MR. ERELI: No, I wouldn't say we've submitted official requests for details. It is a subject that obviously we are interested in; we will be following closely.
QUESTION: Are you likely to lower the Embassy staff as a result of that?
MR. ERELI: No, there is no consideration being given to that at this time.
QUESTION: Can you take as a question, you said that a decision on whether the Embassy will be open tomorrow, you expect to have one soon. Can you take that as a question and then let us know when --
MR. ERELI: We will let you know before the end of the day what -- here, what the status is for Damascus tomorrow.
QUESTION: What about the American School in Damascus?
MR. ERELI: The American School, as the Warden message yesterday indicated, was also closed today. We will endeavor to get you the status of the American School, along with the status of the American Embassy, by the end of the day today.
QUESTION: Yes, Adam. Congressman Elliott Engle in press conference a few minutes ago -- said the incident appeared to be staged. Do you share that assessment?
And also in the same press conference, he criticized government for not implementing the Syria Accountability Act
What's your take on that?
MR. ERELI: I presented to you the facts as we know them, and I'll just let our, sort of, presentation stand on its own merits and not respond to what other people consider to be the sequence of events.
As far as the Syrian Accountability Act goes, I don't have anything really to announce on that for you today. I think we've made clear that the Syrian Accountability Act requires us to take certain actions in the absence of Syrian actions. We have -- we are taking our responsibilities under that legislation seriously and will make an announcement at the appropriate time.
QUESTION: Some Syrian officials speculated that this attack may be in response to their cooperation with the U.S. against al-Qaida. How would you rate the Syrian cooperation at this point against al-Qaida?
MR. ERELI: We have said that Syria has been helpful to us in certain aspects in the war on terror, particularly in the area of information sharing, and we have recognized that cooperation.
We have also made it clear that there are other aspects of cooperation, which, I think, have not been as forthcoming, particularly in the question of repatriation of Iraqi funds and control of the border. Those are issues that we are engaged with the Syrian Government on and continue to try to seek positive movement in those areas.
As far as the connection between cooperation in the war on terror and this latest incident, I think, as was suggested in your question, it's speculative.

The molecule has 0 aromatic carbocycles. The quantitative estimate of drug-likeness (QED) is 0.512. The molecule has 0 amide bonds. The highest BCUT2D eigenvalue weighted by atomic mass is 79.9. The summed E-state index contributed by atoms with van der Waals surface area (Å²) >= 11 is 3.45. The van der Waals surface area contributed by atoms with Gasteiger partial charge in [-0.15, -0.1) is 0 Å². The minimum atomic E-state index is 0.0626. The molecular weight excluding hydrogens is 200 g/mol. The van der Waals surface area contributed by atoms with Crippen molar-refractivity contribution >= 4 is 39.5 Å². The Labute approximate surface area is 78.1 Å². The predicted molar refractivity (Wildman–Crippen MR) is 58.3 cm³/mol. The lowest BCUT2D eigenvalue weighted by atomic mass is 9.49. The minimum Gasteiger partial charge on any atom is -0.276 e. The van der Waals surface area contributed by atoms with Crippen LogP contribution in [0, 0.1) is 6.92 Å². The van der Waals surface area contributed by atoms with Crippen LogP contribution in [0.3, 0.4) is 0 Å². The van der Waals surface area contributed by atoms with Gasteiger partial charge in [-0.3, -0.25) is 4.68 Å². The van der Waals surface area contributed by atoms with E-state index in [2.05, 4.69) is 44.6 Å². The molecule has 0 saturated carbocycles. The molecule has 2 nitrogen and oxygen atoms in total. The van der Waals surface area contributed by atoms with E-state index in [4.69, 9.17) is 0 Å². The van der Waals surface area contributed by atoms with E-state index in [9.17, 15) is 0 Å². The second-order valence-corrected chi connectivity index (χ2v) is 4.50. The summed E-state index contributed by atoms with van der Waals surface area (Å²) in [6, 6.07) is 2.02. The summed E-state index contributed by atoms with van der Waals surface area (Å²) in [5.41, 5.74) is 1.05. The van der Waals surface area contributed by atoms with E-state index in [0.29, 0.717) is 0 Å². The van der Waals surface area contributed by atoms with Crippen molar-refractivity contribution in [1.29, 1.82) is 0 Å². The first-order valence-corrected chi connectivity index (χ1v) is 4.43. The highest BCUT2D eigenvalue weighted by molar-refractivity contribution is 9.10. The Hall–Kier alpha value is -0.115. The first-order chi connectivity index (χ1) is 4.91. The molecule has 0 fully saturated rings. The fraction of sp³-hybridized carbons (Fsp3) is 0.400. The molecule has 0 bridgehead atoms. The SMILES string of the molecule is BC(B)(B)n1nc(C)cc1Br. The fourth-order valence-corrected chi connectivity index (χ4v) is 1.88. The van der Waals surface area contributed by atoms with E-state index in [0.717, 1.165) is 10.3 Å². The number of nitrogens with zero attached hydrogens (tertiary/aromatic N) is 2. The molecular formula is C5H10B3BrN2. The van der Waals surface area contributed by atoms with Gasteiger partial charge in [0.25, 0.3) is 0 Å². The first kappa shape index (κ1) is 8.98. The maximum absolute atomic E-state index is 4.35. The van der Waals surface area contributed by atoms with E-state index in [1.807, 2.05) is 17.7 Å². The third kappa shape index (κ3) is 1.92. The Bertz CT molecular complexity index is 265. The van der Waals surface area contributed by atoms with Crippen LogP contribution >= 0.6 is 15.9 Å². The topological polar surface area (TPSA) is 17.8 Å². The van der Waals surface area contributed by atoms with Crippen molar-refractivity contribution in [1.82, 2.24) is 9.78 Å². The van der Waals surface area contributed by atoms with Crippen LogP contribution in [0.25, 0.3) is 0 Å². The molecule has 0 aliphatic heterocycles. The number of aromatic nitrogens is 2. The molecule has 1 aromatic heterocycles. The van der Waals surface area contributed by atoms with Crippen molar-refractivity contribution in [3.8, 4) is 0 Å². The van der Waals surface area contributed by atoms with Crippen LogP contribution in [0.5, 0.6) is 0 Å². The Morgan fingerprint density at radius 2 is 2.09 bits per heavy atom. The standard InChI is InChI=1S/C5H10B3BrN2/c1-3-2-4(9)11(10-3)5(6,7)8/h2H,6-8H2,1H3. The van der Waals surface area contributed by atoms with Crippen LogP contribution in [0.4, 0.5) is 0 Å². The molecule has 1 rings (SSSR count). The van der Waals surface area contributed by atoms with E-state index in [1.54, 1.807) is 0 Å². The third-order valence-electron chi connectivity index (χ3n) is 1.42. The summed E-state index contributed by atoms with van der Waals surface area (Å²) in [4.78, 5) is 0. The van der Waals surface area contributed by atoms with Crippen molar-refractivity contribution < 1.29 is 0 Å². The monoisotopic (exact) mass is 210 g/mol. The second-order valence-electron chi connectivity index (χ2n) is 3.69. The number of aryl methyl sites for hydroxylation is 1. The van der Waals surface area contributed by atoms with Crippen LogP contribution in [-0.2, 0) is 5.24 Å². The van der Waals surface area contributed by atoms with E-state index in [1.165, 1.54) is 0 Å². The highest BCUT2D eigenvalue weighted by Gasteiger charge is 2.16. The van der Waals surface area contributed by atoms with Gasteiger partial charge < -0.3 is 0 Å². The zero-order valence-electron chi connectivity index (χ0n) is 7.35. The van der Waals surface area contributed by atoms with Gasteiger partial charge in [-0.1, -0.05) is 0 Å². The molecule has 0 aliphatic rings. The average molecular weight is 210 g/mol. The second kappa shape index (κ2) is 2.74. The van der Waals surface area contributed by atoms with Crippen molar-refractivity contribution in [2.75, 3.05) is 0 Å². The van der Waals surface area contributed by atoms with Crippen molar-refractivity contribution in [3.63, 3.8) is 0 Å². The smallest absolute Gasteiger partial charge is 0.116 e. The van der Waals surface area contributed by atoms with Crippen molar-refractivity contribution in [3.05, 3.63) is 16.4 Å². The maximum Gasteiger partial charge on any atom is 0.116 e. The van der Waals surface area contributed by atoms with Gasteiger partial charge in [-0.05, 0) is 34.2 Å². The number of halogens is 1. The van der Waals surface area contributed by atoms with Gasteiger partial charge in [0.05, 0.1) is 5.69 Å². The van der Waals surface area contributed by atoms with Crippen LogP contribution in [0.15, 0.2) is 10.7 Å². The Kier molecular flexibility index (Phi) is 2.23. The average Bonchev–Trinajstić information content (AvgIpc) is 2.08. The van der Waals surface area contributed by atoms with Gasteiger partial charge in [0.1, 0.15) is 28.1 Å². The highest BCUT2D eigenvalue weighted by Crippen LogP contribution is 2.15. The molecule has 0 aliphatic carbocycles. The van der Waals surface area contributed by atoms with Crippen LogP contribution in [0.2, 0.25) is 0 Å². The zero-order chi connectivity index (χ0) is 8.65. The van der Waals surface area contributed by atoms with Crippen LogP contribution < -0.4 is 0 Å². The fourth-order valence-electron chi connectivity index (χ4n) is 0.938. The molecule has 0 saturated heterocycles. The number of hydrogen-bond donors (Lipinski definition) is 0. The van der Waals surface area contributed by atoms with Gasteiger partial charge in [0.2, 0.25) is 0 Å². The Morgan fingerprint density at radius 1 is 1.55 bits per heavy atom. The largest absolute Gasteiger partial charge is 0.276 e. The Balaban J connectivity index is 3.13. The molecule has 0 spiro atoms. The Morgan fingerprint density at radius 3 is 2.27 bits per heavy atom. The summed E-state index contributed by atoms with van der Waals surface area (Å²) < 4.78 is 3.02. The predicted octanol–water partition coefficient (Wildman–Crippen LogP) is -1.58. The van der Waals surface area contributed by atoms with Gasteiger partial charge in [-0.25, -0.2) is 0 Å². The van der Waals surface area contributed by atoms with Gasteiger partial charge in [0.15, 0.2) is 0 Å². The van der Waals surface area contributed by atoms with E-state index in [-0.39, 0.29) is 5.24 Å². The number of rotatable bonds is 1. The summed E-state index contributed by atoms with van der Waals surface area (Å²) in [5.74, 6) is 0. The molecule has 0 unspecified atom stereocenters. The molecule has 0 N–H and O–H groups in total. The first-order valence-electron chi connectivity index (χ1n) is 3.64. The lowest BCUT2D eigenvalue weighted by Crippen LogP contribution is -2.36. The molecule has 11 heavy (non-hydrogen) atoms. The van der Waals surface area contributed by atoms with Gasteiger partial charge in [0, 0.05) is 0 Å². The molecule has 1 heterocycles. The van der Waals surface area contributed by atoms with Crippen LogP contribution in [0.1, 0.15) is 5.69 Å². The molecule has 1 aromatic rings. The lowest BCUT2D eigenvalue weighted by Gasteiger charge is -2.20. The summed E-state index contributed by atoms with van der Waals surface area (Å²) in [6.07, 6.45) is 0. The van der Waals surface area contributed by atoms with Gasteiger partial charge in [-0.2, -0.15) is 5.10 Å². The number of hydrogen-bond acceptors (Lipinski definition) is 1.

I think we had a question here. Yes?
QUESTION: I think U.S. previous Ambassador in Damascus who covered the area of between 9/11 and just very recently -- Mr. Ambassador Theodore Kattouf -- he mentioned yesterday in a interview on one of the networks -- he gave the opinion that the great help that the United States has received from Syria in countering the efforts of the terrorism of al-Qaida is -- that Syria is going to pay a heavy price for that kind of cooperation with the United States. So that was -- that came from a -- that is a recognition that comes from a U.S. Ambassador who covered the area, the period between the 9/11 and until very recently.
How much credibility you think we should give that Ambassador's statement?
MR. ERELI: I would make two points. Number one, as the bombings in Madrid, in Riyadh, in Casablanca, in Istanbul -- pick the spot -- have made clear; no state is immune from, or no society is immune from the threat of terrorist attack. And that includes Syria. So that, I think, should just be accepted as a fact of life that we live with in the modern world.
The second point I would make is, you know, to reiterate something that we've been saying for some time, that the way to deal with this issue is to get on the right side of the issue and to dedicate yourself wholly and fully to the fight against terrorism. There's no compromise. There's no accommodation with people who will wantonly kill innocent life to advance an extremist agenda.
And that's why I think we consistently call on Syria to cut its ties with terrorist organizations, to make a clean break with those who advocate violence and the killing of innocents for political purposes, and to get on the right side of this issue.